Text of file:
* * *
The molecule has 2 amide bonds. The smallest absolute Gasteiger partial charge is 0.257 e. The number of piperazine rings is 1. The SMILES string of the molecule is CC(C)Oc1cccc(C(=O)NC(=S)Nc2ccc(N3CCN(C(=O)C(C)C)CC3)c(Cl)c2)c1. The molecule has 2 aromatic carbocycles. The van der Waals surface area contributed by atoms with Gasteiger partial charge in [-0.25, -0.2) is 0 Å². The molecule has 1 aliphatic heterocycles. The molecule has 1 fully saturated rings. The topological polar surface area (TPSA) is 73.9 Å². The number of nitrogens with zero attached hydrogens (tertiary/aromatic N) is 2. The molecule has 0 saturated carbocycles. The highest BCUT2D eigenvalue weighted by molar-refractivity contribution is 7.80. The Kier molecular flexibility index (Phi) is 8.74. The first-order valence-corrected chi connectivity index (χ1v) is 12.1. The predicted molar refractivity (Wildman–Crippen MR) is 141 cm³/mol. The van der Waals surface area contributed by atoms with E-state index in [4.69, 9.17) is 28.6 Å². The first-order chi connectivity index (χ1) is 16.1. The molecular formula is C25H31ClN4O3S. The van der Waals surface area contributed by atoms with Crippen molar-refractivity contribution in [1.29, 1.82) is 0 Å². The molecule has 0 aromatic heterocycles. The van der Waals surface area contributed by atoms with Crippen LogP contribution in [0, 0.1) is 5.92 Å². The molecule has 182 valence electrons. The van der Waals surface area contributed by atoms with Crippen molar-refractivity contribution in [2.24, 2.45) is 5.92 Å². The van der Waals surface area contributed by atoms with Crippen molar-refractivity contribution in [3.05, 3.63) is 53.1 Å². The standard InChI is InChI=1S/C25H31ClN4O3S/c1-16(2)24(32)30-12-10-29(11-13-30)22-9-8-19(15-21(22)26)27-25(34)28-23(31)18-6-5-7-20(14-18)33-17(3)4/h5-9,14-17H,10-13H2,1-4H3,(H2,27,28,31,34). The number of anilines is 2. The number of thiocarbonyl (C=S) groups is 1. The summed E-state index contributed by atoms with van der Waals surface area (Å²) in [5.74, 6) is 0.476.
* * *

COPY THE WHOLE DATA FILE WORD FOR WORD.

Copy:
The molecule has 2 amide bonds. The smallest absolute Gasteiger partial charge is 0.257 e. The number of piperazine rings is 1. The SMILES string of the molecule is CC(C)Oc1cccc(C(=O)NC(=S)Nc2ccc(N3CCN(C(=O)C(C)C)CC3)c(Cl)c2)c1. The molecule has 2 aromatic carbocycles. The van der Waals surface area contributed by atoms with Gasteiger partial charge in [-0.25, -0.2) is 0 Å². The molecule has 1 aliphatic heterocycles. The molecule has 1 fully saturated rings. The topological polar surface area (TPSA) is 73.9 Å². The number of nitrogens with zero attached hydrogens (tertiary/aromatic N) is 2. The molecule has 0 saturated carbocycles. The highest BCUT2D eigenvalue weighted by molar-refractivity contribution is 7.80. The Kier molecular flexibility index (Phi) is 8.74. The first-order valence-corrected chi connectivity index (χ1v) is 12.1. The predicted molar refractivity (Wildman–Crippen MR) is 141 cm³/mol. The van der Waals surface area contributed by atoms with E-state index in [4.69, 9.17) is 28.6 Å². The first-order chi connectivity index (χ1) is 16.1. The molecular formula is C25H31ClN4O3S. The van der Waals surface area contributed by atoms with Crippen molar-refractivity contribution in [1.29, 1.82) is 0 Å². The molecule has 0 aromatic heterocycles. The van der Waals surface area contributed by atoms with Crippen LogP contribution in [0, 0.1) is 5.92 Å². The molecule has 182 valence electrons. The van der Waals surface area contributed by atoms with Crippen molar-refractivity contribution in [2.24, 2.45) is 5.92 Å². The van der Waals surface area contributed by atoms with Crippen molar-refractivity contribution in [3.05, 3.63) is 53.1 Å². The standard InChI is InChI=1S/C25H31ClN4O3S/c1-16(2)24(32)30-12-10-29(11-13-30)22-9-8-19(15-21(22)26)27-25(34)28-23(31)18-6-5-7-20(14-18)33-17(3)4/h5-9,14-17H,10-13H2,1-4H3,(H2,27,28,31,34). The number of anilines is 2. The number of thiocarbonyl (C=S) groups is 1. The summed E-state index contributed by atoms with van der Waals surface area (Å²) in [5.74, 6) is 0.476.